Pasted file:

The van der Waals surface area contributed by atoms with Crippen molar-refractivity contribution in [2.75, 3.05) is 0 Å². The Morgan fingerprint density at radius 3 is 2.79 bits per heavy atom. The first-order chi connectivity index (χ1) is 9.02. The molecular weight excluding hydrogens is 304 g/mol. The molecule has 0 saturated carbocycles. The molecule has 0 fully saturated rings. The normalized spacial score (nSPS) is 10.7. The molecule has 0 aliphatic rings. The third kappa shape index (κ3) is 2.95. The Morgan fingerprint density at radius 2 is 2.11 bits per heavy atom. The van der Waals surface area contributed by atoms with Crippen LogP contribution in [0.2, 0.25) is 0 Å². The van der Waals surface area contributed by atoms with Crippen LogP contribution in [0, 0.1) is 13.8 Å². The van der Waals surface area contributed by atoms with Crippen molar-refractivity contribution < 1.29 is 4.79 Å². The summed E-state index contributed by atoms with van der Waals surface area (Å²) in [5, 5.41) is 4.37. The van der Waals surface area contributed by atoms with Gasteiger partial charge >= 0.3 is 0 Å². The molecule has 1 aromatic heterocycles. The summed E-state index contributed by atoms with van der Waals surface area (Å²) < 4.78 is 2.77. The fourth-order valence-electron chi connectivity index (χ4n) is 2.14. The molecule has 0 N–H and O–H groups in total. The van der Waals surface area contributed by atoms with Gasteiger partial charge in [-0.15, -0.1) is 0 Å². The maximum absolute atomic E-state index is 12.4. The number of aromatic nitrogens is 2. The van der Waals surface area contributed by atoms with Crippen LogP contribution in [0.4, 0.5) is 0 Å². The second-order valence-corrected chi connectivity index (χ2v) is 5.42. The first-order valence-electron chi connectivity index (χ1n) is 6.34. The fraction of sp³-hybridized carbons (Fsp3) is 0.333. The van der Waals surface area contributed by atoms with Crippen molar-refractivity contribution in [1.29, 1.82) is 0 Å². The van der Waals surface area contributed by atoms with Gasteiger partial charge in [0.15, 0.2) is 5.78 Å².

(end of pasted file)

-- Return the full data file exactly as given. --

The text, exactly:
The van der Waals surface area contributed by atoms with Crippen molar-refractivity contribution in [2.75, 3.05) is 0 Å². The Morgan fingerprint density at radius 3 is 2.79 bits per heavy atom. The first-order chi connectivity index (χ1) is 9.02. The molecular weight excluding hydrogens is 304 g/mol. The molecule has 0 saturated carbocycles. The molecule has 0 fully saturated rings. The normalized spacial score (nSPS) is 10.7. The molecule has 0 aliphatic rings. The third kappa shape index (κ3) is 2.95. The Morgan fingerprint density at radius 2 is 2.11 bits per heavy atom. The van der Waals surface area contributed by atoms with Crippen LogP contribution in [0.2, 0.25) is 0 Å². The van der Waals surface area contributed by atoms with Crippen LogP contribution in [0, 0.1) is 13.8 Å². The van der Waals surface area contributed by atoms with Crippen molar-refractivity contribution < 1.29 is 4.79 Å². The summed E-state index contributed by atoms with van der Waals surface area (Å²) in [5, 5.41) is 4.37. The van der Waals surface area contributed by atoms with Gasteiger partial charge >= 0.3 is 0 Å². The molecule has 1 aromatic heterocycles. The summed E-state index contributed by atoms with van der Waals surface area (Å²) < 4.78 is 2.77. The fourth-order valence-electron chi connectivity index (χ4n) is 2.14. The molecule has 0 N–H and O–H groups in total. The van der Waals surface area contributed by atoms with Gasteiger partial charge in [-0.15, -0.1) is 0 Å². The maximum absolute atomic E-state index is 12.4. The number of aromatic nitrogens is 2. The van der Waals surface area contributed by atoms with Crippen LogP contribution in [0.4, 0.5) is 0 Å². The second-order valence-corrected chi connectivity index (χ2v) is 5.42. The first-order valence-electron chi connectivity index (χ1n) is 6.34. The fraction of sp³-hybridized carbons (Fsp3) is 0.333. The van der Waals surface area contributed by atoms with Crippen molar-refractivity contribution in [1.29, 1.82) is 0 Å². The van der Waals surface area contributed by atoms with Gasteiger partial charge in [0.15, 0.2) is 5.78 Å².